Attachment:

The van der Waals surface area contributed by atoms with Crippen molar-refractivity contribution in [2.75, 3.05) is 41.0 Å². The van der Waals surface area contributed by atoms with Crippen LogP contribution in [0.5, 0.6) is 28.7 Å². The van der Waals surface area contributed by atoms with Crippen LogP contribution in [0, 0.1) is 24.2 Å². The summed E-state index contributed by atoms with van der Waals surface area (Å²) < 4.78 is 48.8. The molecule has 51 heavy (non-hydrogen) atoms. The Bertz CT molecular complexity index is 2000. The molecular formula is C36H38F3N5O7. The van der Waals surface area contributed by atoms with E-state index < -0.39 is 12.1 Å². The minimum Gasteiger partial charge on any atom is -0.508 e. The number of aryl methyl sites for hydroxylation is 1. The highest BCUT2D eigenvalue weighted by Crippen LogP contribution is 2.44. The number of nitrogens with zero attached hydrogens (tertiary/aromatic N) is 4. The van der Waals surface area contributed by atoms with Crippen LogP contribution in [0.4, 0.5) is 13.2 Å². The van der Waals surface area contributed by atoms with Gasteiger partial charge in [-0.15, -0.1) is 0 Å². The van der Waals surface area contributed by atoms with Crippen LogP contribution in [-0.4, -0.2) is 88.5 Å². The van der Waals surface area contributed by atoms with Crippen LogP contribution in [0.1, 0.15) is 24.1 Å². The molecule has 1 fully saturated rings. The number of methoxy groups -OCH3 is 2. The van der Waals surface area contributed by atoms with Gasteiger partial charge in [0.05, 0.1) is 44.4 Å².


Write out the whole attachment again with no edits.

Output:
The van der Waals surface area contributed by atoms with Crippen molar-refractivity contribution in [2.75, 3.05) is 41.0 Å². The van der Waals surface area contributed by atoms with Crippen LogP contribution in [0.5, 0.6) is 28.7 Å². The van der Waals surface area contributed by atoms with Crippen LogP contribution in [0, 0.1) is 24.2 Å². The summed E-state index contributed by atoms with van der Waals surface area (Å²) < 4.78 is 48.8. The molecule has 51 heavy (non-hydrogen) atoms. The Bertz CT molecular complexity index is 2000. The molecular formula is C36H38F3N5O7. The van der Waals surface area contributed by atoms with E-state index < -0.39 is 12.1 Å². The minimum Gasteiger partial charge on any atom is -0.508 e. The number of aryl methyl sites for hydroxylation is 1. The highest BCUT2D eigenvalue weighted by Crippen LogP contribution is 2.44. The number of nitrogens with zero attached hydrogens (tertiary/aromatic N) is 4. The van der Waals surface area contributed by atoms with Crippen LogP contribution in [0.4, 0.5) is 13.2 Å². The van der Waals surface area contributed by atoms with Gasteiger partial charge in [-0.15, -0.1) is 0 Å². The van der Waals surface area contributed by atoms with Crippen LogP contribution in [-0.4, -0.2) is 88.5 Å². The van der Waals surface area contributed by atoms with Crippen LogP contribution in [0.1, 0.15) is 24.1 Å². The molecule has 1 fully saturated rings. The number of methoxy groups -OCH3 is 2. The van der Waals surface area contributed by atoms with Gasteiger partial charge in [0.05, 0.1) is 44.4 Å².